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    Victorian Post Mortem Photography

    2y Saved to Memento Mori


    • Chriss Cornish

      Victorian post mortem photograph of a little boy. His corpse has been posed as if sleeping after a hard day of playing. Note the hoop and stick toys. Photography was still new and relatively expensive. For many, an after death photo was the first and only time they'd been photographed.

    • Dove Turner

      Victorian post mortem photo. Sometimes these were the only photos grieving parents would ever have of their beloved child.

    • Magdalena76th Pins

      Victorian post mortem photo, another way the Victorians held on to their deceased loved ones...

    • Laura Osburne

      Aww...they posed him with his toy hoop. How sad...Victorian Post Mortem Photography

    • Scott Poling

      Taking Photos with the recently deceased...Victorian Post Mortem Photography

    • Lindsay Michelle

      Fascinating. Victorian postmortem pictures.

    • Cathy Graves

      Victorian Post Mortem Photography

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    Although I found this strange post mortem photograph on Tumblr, the faint watermark tells me that it is actually from the fabulous Thanatos Archives. I’ve seen several post mortem photos of siblings in coffins, but I think this is the first time I’ve found one that shows an entire family.

    In the nineteenth century, a photographic  custom spread to various parts of the world: the photos were called  ”Post Mortem”. ”Post Mortem” comes from Latin, meaning ”Post Mortem”, or after death.In this photo, the woman standing is the one who is dead.

    Child at the bedside of his deceased mother


    memento mori

    Time travel will be invented in the year 2025. How do we know? Because that is the year that this delightful lady claimed to have traveled from. In the year 1898, according the contemporary reports, Alexandria Alexis appeared 'as if from nowhere' and took New York society by storm. Some fawned over her while others claimed she was insane. This debate was however rendered moot when, on New Year's Eve 1899, she simply disappeared...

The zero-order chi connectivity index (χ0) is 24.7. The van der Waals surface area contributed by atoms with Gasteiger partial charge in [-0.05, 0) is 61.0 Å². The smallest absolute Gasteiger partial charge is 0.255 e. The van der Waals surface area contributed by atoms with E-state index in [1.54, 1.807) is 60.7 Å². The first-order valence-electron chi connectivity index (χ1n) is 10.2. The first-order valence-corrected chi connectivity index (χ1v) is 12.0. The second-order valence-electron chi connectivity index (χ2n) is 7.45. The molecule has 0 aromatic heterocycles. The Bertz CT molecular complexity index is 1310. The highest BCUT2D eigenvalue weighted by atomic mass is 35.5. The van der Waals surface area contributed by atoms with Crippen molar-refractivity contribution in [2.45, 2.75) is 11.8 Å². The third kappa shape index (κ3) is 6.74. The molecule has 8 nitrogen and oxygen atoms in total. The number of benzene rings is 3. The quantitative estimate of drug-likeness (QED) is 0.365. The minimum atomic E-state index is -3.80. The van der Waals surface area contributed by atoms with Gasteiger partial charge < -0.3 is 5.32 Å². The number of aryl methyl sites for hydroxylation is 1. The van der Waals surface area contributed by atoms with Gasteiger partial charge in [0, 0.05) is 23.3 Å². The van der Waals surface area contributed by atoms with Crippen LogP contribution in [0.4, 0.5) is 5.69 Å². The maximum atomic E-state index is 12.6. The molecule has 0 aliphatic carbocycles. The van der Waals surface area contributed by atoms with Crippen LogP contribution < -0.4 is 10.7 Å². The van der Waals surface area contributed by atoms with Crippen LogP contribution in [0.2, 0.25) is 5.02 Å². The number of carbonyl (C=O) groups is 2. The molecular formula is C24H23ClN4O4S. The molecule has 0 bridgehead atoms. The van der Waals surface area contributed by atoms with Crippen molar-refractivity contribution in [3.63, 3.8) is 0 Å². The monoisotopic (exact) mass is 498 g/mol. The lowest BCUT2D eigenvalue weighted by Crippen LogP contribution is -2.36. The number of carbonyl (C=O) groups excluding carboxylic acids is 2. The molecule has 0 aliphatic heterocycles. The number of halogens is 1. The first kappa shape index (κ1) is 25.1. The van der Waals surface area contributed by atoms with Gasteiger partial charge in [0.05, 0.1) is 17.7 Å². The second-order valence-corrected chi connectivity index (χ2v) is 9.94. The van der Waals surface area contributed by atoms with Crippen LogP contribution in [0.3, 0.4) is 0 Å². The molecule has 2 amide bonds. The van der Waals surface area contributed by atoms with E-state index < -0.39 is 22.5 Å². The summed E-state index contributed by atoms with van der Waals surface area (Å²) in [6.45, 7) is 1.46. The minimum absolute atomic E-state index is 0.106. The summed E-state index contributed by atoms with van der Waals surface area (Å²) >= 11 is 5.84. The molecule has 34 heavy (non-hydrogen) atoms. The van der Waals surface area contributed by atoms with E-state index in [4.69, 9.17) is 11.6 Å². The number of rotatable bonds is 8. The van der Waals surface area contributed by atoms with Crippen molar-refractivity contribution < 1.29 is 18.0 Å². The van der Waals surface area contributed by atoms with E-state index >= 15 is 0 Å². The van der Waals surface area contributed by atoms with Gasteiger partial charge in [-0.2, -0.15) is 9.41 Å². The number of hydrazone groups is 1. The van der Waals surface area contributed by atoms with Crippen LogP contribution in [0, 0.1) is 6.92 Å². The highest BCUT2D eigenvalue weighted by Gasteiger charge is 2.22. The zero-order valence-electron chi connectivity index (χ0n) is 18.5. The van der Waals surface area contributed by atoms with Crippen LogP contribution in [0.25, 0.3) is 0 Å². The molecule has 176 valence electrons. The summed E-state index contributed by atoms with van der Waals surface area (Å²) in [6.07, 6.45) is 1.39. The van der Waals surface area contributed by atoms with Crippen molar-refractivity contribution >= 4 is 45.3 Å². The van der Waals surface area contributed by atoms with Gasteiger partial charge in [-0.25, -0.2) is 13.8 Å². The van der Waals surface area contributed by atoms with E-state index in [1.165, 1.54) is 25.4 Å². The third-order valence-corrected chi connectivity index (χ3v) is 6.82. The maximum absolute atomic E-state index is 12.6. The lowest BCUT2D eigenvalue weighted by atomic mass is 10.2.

Victorian mourning tradition was the post mortem photo. These are regarded by most people today to be morbid, yet they were quite common cherished sentimental pieces to the Victorians. This was especially true if an infant or child died. Often the post mortem photo was all that the family had to remember the child, so it was a precious keepsake. These photos helped keep the memory of the lost loved one alive. It was a symbol of comfort to the Victorians.

    People look at this Post-mortem photography from the Victorian period and see this little girl creeped out. I see the love a family had for this little boy and how they wanted to remember him - alive and next to his sister. This wasn't something "creepy." It is a way of mourning the dead that has gone out of fashion because we have the ability now to take photos whenever we want. Pictures then took a long time to make--the little girl was probably just fidgety.

    Victorian Post Mortem Photography

    memento mori

    How can this mother look so serene while holding her deceased child? Shock, maybe.

    Memento Mori

    A young dancer's postmortem photograph. The lady is dead, and is posed using a metal rod alongside her spine, and her hand is actually strapped to the screen behind her using wire, making it appear as if she is posing by herself.

    Dead child with siblings in attendance. Note the slight blur on the standing children owing to the long exposure (English)

    memento mori ~ both children are deceased

    triplets pretty sure it's memento mori, look at the eyes, sad

    During a search for Victorian examples of post-mortem photography, I came across these mysterious and extremely odd vintage portraits of families in which the mother is disguised as a chair. In some cases there seems to be a real attempt to make the figure of the mother appear like an actual chair; in other cases,like this one it looks like they simply want to conceal the mother's identity. Maybe it's to keep a live child still enough to take a clear photo or to keep a deceased one in position.

    Victorian Postmortem

    Post-mortem photography

    Madeline inherited from her husband the income from a five million dollar trust fund and the use of his home on Fifth Ave, and in the Newport so long as she did not marry. In August 1912 she gave birth to a son with whom she was pregnant on the Titanic and she named him after her husband, John Jacob Astor